Motile bacteria self-propel in fluids using a complex apparatus called flagella. In each flagellum, a specialised motor rotates a helical filament located outside the cell in the following way: the rotation of each motor is transmitted to a short flexible segment called the hook which in turn transmits it to a helical filament, enabling viscous propulsion and swimming of the whole cell. In this talk I will highlight recent modelling work from my group where fluid mechanical forces exerted on swimming bacteria lead to instabilities. I will first explain how wall-cell hydrodynamic interaction can lead to a transition to a wall-bound state for swimming bacteria. I will next show how the the swimming of cells with multiple flagella is enabled by an elastohydrodynamic instability. I will finish with a brief highlight of some of our recent work on bacterial dynamics.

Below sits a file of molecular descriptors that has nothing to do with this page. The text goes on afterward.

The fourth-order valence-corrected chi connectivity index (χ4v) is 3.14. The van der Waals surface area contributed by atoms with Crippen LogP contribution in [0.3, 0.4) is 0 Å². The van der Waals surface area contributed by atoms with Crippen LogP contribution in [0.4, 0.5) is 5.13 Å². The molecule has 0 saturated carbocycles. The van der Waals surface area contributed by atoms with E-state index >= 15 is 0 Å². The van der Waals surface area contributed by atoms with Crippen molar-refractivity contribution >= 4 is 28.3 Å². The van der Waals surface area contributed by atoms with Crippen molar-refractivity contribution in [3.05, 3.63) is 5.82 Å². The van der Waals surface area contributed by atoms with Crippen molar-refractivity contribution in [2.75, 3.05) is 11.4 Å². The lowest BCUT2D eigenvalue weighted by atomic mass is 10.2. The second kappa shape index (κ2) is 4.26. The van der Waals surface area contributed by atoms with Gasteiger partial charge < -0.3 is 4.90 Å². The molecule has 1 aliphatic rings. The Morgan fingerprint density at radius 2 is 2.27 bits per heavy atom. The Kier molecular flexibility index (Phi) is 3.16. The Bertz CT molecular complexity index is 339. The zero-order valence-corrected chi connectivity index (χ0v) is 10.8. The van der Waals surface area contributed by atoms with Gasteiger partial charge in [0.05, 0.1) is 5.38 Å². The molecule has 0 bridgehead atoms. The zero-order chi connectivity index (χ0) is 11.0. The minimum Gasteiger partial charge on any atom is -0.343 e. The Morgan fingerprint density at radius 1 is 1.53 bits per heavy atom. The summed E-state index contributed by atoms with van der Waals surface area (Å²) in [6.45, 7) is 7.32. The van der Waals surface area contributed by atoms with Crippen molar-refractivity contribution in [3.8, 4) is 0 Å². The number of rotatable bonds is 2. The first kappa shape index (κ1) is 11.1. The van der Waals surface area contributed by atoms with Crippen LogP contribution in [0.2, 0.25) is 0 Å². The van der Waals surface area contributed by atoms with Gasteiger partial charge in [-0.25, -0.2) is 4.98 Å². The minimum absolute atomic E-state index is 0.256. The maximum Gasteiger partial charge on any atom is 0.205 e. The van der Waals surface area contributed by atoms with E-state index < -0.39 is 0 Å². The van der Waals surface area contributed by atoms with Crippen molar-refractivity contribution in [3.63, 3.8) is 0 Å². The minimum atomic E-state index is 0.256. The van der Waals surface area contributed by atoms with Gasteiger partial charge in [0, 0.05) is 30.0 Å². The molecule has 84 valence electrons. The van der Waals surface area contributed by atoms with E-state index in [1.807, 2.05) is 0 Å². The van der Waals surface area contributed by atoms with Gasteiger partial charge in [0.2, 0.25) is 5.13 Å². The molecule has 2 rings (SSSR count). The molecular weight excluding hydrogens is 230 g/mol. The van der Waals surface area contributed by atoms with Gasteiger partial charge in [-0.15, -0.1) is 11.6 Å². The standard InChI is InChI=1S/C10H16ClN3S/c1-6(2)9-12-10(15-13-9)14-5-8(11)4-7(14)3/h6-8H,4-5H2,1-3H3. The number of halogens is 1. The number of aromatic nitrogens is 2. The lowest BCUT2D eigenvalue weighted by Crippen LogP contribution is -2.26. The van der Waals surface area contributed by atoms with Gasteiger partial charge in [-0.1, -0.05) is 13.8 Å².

Institution: University of Cambridge
Host: Dr. Cecile Fradin
Tina Stewart is inviting you to a scheduled Zoom meeting.